Time Is a Lie

Ethan Hawke Discusses Success, Failure, Art at Ringling College

'Feeling like you don't belong or there isn't a place for you is very common, and it's not permission to not take a step forward.'

By Cooper Levey-Baker March 9, 2017

Ethan hawke pqs5s4

Actor Ethan Hawke spoke at Ringling College of Art and Design this week

Actor Ethan Hawke—star of films as diverse as Dead Poets Society, Reality Bites, Training Day and the Before Sunrise, Sunset and Midnight trilogy—spent the last two days at Ringling College of Art and Design, teaching and interacting with filmmaking students on Tuesday and addressing college supporters and the media on Wednesday. He discussed the struggle to balance art and commerce, the pleasure he gets from working with young artists and students, and how collaborating with a diverse crew of highly regarded directors like Richard Linklater, Alfonso Cuarón and Sidney Lumet shaped his approach to making movies.

Hawke appeared as part of the college's Studio Lab program, which brings filmmaking professionals to the college and also connects students and graduates with real-life work in the movie industry. Along with Semkhor Productions, the college's partner in the venture, Ringling will celebrate the completion of its new soundstage facility later this month. Hawke talked repeatedly about the role colleges and universities can play in improving the way that movies are made, offering a counterweight to a commercial system increasingly focused on the bottom line and nothing else.

"There is no high or low art," Hawke said during a media roundtable held before a public Q&A at the college Wednesday. "It's just people who put thought into what they do and people who don't." Hawke is clearly the former, digressing at length to discuss every phase of his career, from teenage gigs that led to young stardom to more recent projects like Blaze, a biopic of outlaw country musician Blaze Foley that Hawke co-wrote and directed, and which several Ringling College students helped shoot.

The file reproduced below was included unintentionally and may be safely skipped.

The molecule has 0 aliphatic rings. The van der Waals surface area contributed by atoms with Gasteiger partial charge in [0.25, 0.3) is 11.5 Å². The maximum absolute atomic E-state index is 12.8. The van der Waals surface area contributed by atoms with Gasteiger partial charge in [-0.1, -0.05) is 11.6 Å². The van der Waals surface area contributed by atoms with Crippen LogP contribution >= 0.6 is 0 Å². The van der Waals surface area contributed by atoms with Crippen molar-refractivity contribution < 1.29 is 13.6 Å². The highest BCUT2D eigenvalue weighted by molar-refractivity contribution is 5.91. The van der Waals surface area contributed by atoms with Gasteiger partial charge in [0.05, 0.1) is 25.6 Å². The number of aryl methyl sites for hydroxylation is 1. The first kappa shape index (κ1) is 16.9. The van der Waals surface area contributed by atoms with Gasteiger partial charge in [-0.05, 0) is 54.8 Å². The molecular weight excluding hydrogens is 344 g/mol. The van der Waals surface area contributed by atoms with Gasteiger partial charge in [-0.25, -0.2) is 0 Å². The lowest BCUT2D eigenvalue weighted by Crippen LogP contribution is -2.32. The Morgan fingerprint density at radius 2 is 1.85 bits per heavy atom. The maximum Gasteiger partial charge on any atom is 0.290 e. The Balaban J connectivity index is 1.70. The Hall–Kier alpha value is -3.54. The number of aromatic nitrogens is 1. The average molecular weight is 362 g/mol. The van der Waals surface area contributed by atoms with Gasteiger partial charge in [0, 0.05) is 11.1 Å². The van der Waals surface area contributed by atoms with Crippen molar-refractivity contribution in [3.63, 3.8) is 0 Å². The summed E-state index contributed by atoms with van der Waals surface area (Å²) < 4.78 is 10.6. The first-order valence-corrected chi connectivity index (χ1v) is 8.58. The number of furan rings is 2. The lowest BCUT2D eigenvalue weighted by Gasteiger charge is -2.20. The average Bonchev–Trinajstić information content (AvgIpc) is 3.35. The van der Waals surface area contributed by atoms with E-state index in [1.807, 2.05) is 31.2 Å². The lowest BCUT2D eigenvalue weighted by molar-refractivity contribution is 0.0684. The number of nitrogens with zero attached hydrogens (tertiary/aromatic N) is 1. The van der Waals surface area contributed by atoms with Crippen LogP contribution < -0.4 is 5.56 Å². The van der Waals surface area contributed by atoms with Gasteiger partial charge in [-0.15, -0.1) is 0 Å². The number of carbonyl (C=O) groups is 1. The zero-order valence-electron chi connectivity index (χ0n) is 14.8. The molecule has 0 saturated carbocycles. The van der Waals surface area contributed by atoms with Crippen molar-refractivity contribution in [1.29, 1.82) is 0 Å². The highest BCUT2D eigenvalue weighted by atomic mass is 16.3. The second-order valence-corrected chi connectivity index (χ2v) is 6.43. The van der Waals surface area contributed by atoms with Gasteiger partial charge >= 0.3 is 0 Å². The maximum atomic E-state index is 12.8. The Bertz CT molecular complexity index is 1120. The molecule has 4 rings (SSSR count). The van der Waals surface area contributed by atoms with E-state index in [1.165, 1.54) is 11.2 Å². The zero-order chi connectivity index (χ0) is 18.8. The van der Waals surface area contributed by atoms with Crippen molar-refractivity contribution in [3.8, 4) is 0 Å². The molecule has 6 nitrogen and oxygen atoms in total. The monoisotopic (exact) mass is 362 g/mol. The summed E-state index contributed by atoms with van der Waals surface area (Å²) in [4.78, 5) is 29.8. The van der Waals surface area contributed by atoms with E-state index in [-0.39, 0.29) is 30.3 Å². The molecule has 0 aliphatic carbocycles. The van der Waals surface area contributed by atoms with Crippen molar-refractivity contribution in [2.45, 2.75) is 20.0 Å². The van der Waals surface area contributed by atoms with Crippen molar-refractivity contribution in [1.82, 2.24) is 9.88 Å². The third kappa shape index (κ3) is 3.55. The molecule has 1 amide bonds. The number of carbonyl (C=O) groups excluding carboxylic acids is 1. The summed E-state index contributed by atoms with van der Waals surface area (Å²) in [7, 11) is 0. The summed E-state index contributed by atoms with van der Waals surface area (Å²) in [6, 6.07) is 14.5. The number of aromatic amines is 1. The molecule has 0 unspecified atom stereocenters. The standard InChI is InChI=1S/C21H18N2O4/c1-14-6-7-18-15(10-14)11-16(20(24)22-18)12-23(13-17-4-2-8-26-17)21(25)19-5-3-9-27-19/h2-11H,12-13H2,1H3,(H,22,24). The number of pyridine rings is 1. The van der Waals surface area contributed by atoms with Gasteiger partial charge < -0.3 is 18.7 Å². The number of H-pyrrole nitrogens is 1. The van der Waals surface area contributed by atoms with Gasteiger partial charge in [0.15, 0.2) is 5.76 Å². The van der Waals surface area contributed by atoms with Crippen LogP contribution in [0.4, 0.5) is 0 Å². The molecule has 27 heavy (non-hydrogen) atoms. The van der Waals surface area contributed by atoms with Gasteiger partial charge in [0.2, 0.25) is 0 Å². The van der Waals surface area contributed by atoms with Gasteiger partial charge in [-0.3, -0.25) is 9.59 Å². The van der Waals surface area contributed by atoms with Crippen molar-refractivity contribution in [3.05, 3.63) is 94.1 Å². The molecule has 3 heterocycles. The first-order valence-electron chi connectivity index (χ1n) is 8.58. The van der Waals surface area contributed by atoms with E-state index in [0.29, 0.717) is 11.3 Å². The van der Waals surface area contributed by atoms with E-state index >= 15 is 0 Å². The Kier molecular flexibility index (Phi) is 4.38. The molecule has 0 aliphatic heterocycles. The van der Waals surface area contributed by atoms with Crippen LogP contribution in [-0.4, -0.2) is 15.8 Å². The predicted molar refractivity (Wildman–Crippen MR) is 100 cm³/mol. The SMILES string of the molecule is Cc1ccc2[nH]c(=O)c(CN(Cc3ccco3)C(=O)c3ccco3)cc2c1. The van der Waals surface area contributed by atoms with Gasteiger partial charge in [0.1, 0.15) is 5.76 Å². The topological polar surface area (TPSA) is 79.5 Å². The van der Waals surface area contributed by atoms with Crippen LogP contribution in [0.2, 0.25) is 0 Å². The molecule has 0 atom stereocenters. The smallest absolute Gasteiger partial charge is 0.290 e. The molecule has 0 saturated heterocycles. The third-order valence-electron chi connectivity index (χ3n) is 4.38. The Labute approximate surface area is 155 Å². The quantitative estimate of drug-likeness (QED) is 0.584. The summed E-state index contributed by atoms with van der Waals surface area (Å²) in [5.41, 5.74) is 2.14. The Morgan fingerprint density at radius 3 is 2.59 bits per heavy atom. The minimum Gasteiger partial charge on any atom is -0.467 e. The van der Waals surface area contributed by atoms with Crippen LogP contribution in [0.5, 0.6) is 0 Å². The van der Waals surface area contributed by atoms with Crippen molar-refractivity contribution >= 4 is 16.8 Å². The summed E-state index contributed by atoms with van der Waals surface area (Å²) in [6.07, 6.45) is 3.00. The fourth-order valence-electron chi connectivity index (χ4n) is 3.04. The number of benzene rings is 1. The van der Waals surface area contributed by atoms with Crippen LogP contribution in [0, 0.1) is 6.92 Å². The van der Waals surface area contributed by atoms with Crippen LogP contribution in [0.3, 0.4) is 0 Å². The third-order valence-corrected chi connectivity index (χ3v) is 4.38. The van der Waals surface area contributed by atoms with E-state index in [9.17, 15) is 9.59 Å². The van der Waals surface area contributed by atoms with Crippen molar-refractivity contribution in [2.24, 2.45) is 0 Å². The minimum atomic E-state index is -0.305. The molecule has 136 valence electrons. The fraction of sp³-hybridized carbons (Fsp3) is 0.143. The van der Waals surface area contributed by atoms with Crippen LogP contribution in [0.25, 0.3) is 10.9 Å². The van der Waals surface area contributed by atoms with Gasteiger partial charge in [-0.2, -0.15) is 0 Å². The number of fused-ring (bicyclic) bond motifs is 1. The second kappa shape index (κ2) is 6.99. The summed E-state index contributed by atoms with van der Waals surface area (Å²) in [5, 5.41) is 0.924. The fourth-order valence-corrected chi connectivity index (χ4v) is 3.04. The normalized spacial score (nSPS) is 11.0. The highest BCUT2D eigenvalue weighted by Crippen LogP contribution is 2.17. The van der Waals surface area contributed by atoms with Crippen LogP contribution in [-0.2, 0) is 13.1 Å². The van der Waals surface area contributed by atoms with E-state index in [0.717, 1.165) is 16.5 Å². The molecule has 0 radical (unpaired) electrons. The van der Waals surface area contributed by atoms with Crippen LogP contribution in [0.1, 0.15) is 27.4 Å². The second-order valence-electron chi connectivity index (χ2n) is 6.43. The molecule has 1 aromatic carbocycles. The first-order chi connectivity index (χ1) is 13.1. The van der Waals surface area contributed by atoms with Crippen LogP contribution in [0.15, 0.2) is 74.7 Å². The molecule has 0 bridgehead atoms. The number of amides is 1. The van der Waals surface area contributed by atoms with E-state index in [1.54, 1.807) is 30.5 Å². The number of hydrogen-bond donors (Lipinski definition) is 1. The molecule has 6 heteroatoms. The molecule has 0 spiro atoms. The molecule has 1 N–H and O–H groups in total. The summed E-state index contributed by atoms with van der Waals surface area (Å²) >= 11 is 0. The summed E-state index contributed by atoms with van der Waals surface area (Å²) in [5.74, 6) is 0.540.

Hawke busted several myths about the idea of success, talking candidly about commercial failures in which he's starred and the need for young artists like those at Ringling to not get caught up in the quest for immediate attention. "Often when you learn about the arts, you learn about somebody who's trumpeted or heralded," he said, "and it lets a lot of young people feel like they've failed if they haven't made it by 35, which I kind of call 'the talent myth,' this idea that some people are so talented that they don't have to work hard."

Working in a diverse range of genres with a diverse mix of directors has also been important to him, he said. Collaborating with directors like Cuarón (who shot Great Expectations with Hawke here in Sarasota before making Y Tu Mamá También, Children of Men and Gravity), Linklater (the two have worked on nine movies together) and Lumet (who made Before the Devil Knows You're Dead with Hawke after classics like Serpico and Dog Day Afternoon) helped him realize there's no one way to make a movie. "I always like to tease directors, because they've never been on anybody else's set," he said. "Richard Linklater thinks every set is a Richard Linklater set. He doesn't know how different it is to make a movie with Sidney Lumet."

He urged Ringling students and aspiring filmmakers to study acting as well as the more technical aspects of film production, and to absorb the classics. "A lot of young people now think that because they're watching television shows that they're watching the screen all the time, but  oftentimes they're not watching the screen as a work of art," he said, "the way that Bergman would demand you watch a film. And it changes you if you're forced to watch those movies. They ask a lot more of you."

Show Comments